High Tobacco Use Region

Efforts like that have not only begun to improve outcomes, they have also made Mary Bird Perkins 1 of 5 large practices chosen to help the Association of Community Cancer Centers devise an optimal care coordination model (OCCM) for patients with lung cancer on Medicaid. The final plan won’t be out for another year, but practices that want to improve their treatment of disadvantaged patients with lung cancer can get a head start by considering the most successful ideas from test sites such as Mary Bird or Genesis Cancer Care Center in Zanesville, Ohio.Most of Ohio is flat, fertile, and fully Midwestern, but the Buckeye State’s southeast corner is a tiny slice of Appalachia, a region where the largest industry is still coal mining, the unemployment rate tops 12%, and the antitobacco movement has mostly failed. Roughly 60% of all adults in the 6-county area smoke. Genesis’ modern facility—built 7 years ago to provide comprehensive cancer care in a region that had not been able to offer more than medical oncology—is designed to facilitate current standards of care. However, nurse navigators, financial counselors, and easy collaboration among different specialties cannot help patients who come in too late or fail to complete their treatment.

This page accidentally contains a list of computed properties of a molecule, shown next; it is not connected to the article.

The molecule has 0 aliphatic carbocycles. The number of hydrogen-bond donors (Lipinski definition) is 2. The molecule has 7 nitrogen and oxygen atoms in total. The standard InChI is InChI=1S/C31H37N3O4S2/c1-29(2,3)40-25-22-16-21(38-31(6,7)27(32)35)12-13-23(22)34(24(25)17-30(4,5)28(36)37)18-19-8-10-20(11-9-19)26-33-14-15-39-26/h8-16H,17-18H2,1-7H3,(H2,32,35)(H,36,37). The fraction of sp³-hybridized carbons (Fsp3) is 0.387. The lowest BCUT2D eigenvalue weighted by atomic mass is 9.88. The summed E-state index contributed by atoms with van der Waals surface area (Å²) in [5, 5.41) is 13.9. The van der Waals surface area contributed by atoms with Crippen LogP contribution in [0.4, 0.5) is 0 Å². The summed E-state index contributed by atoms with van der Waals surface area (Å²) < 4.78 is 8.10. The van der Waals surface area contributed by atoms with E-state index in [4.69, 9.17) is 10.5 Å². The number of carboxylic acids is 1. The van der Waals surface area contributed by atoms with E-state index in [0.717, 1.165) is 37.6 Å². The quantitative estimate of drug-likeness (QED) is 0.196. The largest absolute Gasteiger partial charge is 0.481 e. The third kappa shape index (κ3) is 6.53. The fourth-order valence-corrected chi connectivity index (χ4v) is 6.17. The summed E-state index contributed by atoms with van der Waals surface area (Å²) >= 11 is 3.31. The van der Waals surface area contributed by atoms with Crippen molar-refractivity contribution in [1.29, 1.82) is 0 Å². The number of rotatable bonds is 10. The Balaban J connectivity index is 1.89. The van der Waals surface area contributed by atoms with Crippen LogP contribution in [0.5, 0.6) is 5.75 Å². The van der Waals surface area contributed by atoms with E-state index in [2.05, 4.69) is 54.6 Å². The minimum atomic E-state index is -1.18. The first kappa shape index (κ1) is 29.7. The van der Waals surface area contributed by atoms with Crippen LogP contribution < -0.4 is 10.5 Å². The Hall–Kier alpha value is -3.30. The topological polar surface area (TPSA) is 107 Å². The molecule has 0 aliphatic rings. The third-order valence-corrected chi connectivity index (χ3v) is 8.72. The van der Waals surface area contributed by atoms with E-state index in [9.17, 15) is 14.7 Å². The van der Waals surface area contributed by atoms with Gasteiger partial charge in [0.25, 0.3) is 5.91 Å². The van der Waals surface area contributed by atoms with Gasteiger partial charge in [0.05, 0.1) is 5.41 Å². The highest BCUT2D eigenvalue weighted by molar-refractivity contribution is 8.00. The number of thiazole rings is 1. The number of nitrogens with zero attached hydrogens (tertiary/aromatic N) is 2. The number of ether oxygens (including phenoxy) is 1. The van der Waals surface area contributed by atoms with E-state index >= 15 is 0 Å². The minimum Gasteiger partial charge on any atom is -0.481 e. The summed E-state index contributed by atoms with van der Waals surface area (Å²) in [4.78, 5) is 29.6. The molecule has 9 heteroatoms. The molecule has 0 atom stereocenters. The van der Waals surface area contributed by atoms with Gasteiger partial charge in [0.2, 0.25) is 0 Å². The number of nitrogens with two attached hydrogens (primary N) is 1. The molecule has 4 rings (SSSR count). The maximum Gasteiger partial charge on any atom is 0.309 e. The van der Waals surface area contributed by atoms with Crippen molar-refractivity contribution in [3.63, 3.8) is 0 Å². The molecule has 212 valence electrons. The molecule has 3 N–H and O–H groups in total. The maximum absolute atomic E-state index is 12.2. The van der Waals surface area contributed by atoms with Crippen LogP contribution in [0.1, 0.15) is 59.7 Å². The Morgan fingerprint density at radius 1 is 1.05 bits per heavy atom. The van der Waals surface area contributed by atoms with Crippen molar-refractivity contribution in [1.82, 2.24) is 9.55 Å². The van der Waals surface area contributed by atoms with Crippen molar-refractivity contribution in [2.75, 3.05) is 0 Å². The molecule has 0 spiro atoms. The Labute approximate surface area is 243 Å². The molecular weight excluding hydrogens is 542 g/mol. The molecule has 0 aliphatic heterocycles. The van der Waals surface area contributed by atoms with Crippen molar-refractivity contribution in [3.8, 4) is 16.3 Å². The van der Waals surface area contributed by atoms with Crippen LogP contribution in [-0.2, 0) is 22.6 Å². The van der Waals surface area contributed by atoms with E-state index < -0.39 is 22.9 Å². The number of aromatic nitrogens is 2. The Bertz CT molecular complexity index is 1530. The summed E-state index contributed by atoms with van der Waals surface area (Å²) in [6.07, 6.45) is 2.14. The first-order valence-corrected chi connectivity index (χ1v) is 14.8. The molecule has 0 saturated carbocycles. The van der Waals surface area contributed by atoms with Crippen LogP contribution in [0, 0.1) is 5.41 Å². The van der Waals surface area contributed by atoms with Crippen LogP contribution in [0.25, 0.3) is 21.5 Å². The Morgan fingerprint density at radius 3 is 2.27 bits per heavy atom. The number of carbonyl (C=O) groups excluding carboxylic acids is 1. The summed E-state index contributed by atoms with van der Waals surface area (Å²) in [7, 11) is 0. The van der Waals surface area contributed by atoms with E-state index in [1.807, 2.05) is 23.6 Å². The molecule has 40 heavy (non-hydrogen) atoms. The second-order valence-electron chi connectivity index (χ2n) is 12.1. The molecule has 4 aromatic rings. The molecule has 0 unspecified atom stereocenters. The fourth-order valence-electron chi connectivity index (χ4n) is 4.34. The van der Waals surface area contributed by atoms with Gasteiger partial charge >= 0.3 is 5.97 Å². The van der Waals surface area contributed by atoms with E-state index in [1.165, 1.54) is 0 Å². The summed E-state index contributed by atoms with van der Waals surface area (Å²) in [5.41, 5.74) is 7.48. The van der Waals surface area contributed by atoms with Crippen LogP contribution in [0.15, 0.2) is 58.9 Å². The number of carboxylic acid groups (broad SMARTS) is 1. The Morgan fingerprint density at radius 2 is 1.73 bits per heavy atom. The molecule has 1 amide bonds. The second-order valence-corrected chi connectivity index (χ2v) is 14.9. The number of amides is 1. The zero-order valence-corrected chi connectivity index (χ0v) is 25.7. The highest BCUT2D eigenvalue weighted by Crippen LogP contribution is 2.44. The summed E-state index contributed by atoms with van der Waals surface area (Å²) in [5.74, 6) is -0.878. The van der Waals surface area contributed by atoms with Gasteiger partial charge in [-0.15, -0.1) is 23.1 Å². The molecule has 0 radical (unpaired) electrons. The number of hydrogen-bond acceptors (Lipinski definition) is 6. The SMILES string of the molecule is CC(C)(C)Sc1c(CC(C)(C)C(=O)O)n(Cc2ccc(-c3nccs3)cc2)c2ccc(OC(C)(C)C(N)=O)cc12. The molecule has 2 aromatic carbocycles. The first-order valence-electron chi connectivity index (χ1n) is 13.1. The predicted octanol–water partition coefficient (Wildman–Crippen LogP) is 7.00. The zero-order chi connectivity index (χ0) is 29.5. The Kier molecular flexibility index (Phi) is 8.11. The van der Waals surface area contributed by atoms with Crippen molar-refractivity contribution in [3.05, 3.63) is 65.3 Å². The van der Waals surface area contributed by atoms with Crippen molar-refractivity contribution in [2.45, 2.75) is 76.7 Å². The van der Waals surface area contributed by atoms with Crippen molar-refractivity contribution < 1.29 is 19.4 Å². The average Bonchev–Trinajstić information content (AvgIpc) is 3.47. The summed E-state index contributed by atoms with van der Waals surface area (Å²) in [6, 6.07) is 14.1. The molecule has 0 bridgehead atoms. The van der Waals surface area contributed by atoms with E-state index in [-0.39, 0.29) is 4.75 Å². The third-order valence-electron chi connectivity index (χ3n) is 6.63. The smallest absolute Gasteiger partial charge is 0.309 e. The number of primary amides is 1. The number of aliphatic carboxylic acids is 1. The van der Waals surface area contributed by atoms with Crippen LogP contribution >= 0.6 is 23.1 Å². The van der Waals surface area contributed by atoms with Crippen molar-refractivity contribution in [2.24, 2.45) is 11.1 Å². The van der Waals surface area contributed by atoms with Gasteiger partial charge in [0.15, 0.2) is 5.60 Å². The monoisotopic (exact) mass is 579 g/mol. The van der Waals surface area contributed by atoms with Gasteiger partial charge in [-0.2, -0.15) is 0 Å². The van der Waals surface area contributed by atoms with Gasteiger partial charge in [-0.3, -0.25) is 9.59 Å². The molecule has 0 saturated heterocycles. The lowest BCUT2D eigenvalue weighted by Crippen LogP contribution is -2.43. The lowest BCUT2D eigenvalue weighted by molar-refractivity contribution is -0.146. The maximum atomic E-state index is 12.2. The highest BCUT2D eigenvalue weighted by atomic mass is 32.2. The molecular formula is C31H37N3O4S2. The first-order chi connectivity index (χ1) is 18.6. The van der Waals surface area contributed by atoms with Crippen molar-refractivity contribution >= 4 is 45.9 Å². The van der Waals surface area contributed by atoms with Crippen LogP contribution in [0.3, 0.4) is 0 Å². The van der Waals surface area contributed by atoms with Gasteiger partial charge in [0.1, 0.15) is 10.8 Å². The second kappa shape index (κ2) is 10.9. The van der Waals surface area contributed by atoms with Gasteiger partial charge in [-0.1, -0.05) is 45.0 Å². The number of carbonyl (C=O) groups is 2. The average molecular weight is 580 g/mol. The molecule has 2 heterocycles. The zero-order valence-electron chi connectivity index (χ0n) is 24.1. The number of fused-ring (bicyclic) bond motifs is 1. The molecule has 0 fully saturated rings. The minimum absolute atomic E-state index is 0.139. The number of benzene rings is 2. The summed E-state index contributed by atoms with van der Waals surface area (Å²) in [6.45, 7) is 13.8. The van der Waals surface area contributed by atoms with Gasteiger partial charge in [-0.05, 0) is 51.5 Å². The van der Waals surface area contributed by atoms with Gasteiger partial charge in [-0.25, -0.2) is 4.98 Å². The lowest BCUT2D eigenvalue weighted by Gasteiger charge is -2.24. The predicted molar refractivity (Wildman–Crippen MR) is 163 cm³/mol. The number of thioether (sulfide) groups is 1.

Before coming to Genesis, many patients with lung cancer endure 6 months of serious weight loss and breathlessness, wind up in the emergency department, and receive a diagnosis of incurable late-stage disease. This delay reflects both a general skepticism among the local population about the value of medical science and a general refusal among local PCPs to accept patients on Medicaid. Genesis hasn’t been able to make much of a dent in those problems, but it is working to slash by 50% or more the time between a patient’s first visit and first treatment.

“Patients used to come in once for imaging, make an appointment to get it read on another day, make an appointment to get a biopsy on a third day, make an appointment to get biopsy results on a fourth day, and so on,” said Scott A. Wegner, MD, the facility’s medical director. “A 60-day gap between first contact and first treatment was not unusual. We have already trimmed that considerably by combining steps, and we hope to get it well under a month by combining more.